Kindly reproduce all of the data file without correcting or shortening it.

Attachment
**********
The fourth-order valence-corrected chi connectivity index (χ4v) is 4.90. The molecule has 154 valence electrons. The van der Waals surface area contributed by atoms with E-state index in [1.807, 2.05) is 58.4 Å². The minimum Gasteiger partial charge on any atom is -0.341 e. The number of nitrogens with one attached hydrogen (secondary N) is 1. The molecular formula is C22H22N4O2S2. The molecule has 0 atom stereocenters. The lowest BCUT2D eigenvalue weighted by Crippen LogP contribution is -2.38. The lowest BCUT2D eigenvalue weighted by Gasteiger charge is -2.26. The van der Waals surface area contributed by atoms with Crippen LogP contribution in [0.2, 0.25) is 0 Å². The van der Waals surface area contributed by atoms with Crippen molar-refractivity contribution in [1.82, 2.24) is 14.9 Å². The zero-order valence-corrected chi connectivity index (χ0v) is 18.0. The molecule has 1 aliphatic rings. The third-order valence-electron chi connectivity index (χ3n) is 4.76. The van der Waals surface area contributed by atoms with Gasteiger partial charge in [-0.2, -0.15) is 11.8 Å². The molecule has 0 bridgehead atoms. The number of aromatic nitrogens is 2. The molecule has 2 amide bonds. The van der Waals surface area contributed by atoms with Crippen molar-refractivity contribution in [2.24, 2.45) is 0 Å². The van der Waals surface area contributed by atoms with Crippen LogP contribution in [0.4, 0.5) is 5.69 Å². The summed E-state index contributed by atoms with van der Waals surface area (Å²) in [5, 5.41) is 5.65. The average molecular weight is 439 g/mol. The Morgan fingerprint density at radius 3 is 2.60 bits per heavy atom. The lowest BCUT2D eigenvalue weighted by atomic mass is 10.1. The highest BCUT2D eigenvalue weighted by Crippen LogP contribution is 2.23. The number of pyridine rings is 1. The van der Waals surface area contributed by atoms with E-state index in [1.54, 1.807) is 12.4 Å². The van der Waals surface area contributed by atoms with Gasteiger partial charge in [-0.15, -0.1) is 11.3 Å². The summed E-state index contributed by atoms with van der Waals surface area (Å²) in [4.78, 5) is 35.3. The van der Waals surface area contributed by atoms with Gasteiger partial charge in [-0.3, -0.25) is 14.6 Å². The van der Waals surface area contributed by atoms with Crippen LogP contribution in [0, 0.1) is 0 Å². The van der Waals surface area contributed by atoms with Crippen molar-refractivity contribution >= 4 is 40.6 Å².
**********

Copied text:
The fourth-order valence-corrected chi connectivity index (χ4v) is 4.90. The molecule has 154 valence electrons. The van der Waals surface area contributed by atoms with E-state index in [1.807, 2.05) is 58.4 Å². The minimum Gasteiger partial charge on any atom is -0.341 e. The number of nitrogens with one attached hydrogen (secondary N) is 1. The molecular formula is C22H22N4O2S2. The molecule has 0 atom stereocenters. The lowest BCUT2D eigenvalue weighted by Crippen LogP contribution is -2.38. The lowest BCUT2D eigenvalue weighted by Gasteiger charge is -2.26. The van der Waals surface area contributed by atoms with Crippen LogP contribution in [0.2, 0.25) is 0 Å². The van der Waals surface area contributed by atoms with Crippen molar-refractivity contribution in [1.82, 2.24) is 14.9 Å². The zero-order valence-corrected chi connectivity index (χ0v) is 18.0. The molecule has 1 aliphatic rings. The third-order valence-electron chi connectivity index (χ3n) is 4.76. The van der Waals surface area contributed by atoms with Gasteiger partial charge in [-0.2, -0.15) is 11.8 Å². The molecule has 0 bridgehead atoms. The number of aromatic nitrogens is 2. The molecule has 2 amide bonds. The van der Waals surface area contributed by atoms with Crippen molar-refractivity contribution in [2.24, 2.45) is 0 Å². The van der Waals surface area contributed by atoms with Crippen LogP contribution in [0.4, 0.5) is 5.69 Å². The summed E-state index contributed by atoms with van der Waals surface area (Å²) in [5, 5.41) is 5.65. The average molecular weight is 439 g/mol. The Morgan fingerprint density at radius 3 is 2.60 bits per heavy atom. The lowest BCUT2D eigenvalue weighted by atomic mass is 10.1. The highest BCUT2D eigenvalue weighted by Crippen LogP contribution is 2.23. The number of pyridine rings is 1. The van der Waals surface area contributed by atoms with E-state index in [1.54, 1.807) is 12.4 Å². The van der Waals surface area contributed by atoms with Gasteiger partial charge in [-0.15, -0.1) is 11.3 Å². The summed E-state index contributed by atoms with van der Waals surface area (Å²) in [4.78, 5) is 35.3. The van der Waals surface area contributed by atoms with Gasteiger partial charge in [-0.3, -0.25) is 14.6 Å². The van der Waals surface area contributed by atoms with Crippen LogP contribution in [0, 0.1) is 0 Å². The van der Waals surface area contributed by atoms with Crippen molar-refractivity contribution >= 4 is 40.6 Å².